More recently, the COP26 conference reaffirmed the international community’s target of keeping to a maximum of 1.5 C degrees of global warming through the signing of the Glasgow Climate Pact and continued the momentum towards achieving net-zero emissions by 2050.

Tools such as the Climate Action Tracker (CAT) are used to quantify and evaluate climate change mitigation targets, policies and actions of countries which contribute to 85% of the global emissions.

Unsurprisingly, according to CDP, an NPO promoting transparency in environmental reporting, Africa contributes just 3.8% of global greenhouse emissions. This is a figurative drop in the ocean when contrasted against the European Union’s 13%, the United States’ 19%, and China’s 23%. 

In December 2020, President Ramphosa after consultations with various social partners, established the Presidential Climate Commission as a statutory entity to support the country’s transition to a “low-carbon, inclusive, climate change resilient economy and society”.

Half of the commission’s members are cabinet ministers, and the other half are representatives from trade unions, NGOs, corporations, development agencies, activists, and environmentalists. 

What is glaringly absent from the Commission are professional associations representing the countries accounting, engineering, scientific and economic community of experts.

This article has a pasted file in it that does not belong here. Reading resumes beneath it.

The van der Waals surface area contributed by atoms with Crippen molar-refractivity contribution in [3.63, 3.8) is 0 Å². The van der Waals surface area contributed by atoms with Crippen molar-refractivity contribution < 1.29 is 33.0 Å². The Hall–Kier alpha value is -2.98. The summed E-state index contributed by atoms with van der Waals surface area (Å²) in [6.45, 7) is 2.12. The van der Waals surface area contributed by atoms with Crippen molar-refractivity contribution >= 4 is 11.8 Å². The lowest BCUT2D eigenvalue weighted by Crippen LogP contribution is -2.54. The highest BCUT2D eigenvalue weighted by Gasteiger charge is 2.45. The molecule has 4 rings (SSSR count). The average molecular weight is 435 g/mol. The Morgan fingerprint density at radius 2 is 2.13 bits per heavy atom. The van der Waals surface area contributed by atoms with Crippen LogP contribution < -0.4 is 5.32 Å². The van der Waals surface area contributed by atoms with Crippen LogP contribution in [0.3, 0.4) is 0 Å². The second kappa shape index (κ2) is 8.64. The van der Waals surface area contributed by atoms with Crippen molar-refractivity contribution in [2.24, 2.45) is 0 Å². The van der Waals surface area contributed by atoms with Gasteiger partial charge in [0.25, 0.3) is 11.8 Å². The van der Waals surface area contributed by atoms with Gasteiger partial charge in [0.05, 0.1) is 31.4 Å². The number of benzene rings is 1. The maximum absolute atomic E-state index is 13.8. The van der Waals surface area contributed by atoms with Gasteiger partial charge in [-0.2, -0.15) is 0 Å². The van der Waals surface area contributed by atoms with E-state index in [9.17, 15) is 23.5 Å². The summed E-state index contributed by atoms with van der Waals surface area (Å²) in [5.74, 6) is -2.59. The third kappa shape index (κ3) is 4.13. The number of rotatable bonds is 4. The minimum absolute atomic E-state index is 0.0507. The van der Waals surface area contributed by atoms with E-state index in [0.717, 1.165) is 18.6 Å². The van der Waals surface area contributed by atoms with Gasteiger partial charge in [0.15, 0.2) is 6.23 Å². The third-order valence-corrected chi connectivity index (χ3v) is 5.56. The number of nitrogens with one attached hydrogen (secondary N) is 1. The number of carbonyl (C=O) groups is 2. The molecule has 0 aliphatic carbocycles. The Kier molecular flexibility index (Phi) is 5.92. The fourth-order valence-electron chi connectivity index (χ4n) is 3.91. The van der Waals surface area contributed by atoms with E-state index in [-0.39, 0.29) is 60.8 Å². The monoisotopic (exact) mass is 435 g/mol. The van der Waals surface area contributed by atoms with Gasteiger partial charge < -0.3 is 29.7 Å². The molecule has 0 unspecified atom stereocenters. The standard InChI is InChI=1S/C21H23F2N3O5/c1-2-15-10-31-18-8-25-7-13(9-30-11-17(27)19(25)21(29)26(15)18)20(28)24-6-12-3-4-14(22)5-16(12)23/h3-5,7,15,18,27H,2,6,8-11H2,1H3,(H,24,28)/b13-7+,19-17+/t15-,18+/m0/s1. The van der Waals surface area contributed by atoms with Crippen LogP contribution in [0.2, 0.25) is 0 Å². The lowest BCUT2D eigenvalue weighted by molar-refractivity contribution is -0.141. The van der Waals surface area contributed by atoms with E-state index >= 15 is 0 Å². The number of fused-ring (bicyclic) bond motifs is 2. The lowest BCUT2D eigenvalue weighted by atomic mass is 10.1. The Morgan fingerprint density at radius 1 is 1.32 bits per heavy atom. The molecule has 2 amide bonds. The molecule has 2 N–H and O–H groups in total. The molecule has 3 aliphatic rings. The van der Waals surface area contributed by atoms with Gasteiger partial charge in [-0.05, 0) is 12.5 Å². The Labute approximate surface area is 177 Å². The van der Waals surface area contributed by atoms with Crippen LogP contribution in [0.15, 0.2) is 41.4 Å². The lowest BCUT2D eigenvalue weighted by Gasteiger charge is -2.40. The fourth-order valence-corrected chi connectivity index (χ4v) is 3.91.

The cost of rapidly transitioning to the green economy and how this venture should be funded are important considerations and among the uncomfortable discussions that developing countries and much of the Global South have championed at different climate conventions. 

While strides have been made to secure funding, such as the $8,5 billion announced following COP26, the transactional nature of global financing often means that there will be strict conditions linked to this investment.

Furthermore, pronouncements from asset management giants such as BlackRock that investors should shun companies that make use of fossil fuels, do not bode well.

The likelihood that other asset management including SA’s Public Investment Corporation (PIC) could follow suit should be a major concern for South African companies both large and small, private or publicly listed companies, which will soon have to contend with reporting on their climate change efforts.

The truth is that the world is not in real harmony, and all states are leveraging their interests. 

To return to the principle of realpolitik, it could be argued that given the country and the continent’s limited contribution, both historically and currently, to the climate emergency, could Africa not gain an important competitive edge by either demanding more grants from Western nations as major polluters or adjusting our climate goals and stage of transition? 

This type of economic policy approach requires a dedicated, Afro-centric, and multilateral approach. 

When it comes to using economic tools to advance our national security collective action significantly increases our ability to shape and influence the global economic system.